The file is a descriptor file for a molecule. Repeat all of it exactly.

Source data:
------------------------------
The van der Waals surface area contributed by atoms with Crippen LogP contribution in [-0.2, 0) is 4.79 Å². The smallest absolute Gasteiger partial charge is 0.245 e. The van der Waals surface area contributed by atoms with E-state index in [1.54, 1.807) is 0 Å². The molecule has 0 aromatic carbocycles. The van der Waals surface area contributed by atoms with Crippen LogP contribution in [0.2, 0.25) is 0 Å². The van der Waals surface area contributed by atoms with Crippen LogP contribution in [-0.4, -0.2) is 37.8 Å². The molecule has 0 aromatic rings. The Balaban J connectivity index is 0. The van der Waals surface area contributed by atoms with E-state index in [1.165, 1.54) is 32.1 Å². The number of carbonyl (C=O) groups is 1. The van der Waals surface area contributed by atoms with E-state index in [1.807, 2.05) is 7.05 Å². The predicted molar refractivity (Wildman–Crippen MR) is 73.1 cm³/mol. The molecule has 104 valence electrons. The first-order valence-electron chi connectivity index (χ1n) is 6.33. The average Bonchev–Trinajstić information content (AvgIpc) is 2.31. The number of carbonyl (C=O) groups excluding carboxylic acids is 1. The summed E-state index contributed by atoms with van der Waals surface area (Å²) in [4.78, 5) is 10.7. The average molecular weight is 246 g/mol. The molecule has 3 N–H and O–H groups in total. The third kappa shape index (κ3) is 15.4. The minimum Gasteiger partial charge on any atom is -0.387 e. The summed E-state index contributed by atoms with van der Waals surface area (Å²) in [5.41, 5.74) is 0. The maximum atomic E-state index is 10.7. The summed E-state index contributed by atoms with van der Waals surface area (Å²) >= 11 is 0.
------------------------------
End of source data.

The van der Waals surface area contributed by atoms with Crippen LogP contribution in [-0.2, 0) is 4.79 Å². The smallest absolute Gasteiger partial charge is 0.245 e. The van der Waals surface area contributed by atoms with E-state index in [1.54, 1.807) is 0 Å². The molecule has 0 aromatic carbocycles. The van der Waals surface area contributed by atoms with Crippen LogP contribution in [0.2, 0.25) is 0 Å². The van der Waals surface area contributed by atoms with Crippen LogP contribution in [-0.4, -0.2) is 37.8 Å². The molecule has 0 aromatic rings. The Balaban J connectivity index is 0. The van der Waals surface area contributed by atoms with E-state index in [1.165, 1.54) is 32.1 Å². The number of carbonyl (C=O) groups is 1. The van der Waals surface area contributed by atoms with E-state index in [1.807, 2.05) is 7.05 Å². The predicted molar refractivity (Wildman–Crippen MR) is 73.1 cm³/mol. The molecule has 104 valence electrons. The first-order valence-electron chi connectivity index (χ1n) is 6.33. The average Bonchev–Trinajstić information content (AvgIpc) is 2.31. The number of carbonyl (C=O) groups excluding carboxylic acids is 1. The summed E-state index contributed by atoms with van der Waals surface area (Å²) in [4.78, 5) is 10.7. The average molecular weight is 246 g/mol. The molecule has 3 N–H and O–H groups in total. The third kappa shape index (κ3) is 15.4. The minimum Gasteiger partial charge on any atom is -0.387 e. The summed E-state index contributed by atoms with van der Waals surface area (Å²) in [5.41, 5.74) is 0. The maximum atomic E-state index is 10.7. The summed E-state index contributed by atoms with van der Waals surface area (Å²) >= 11 is 0.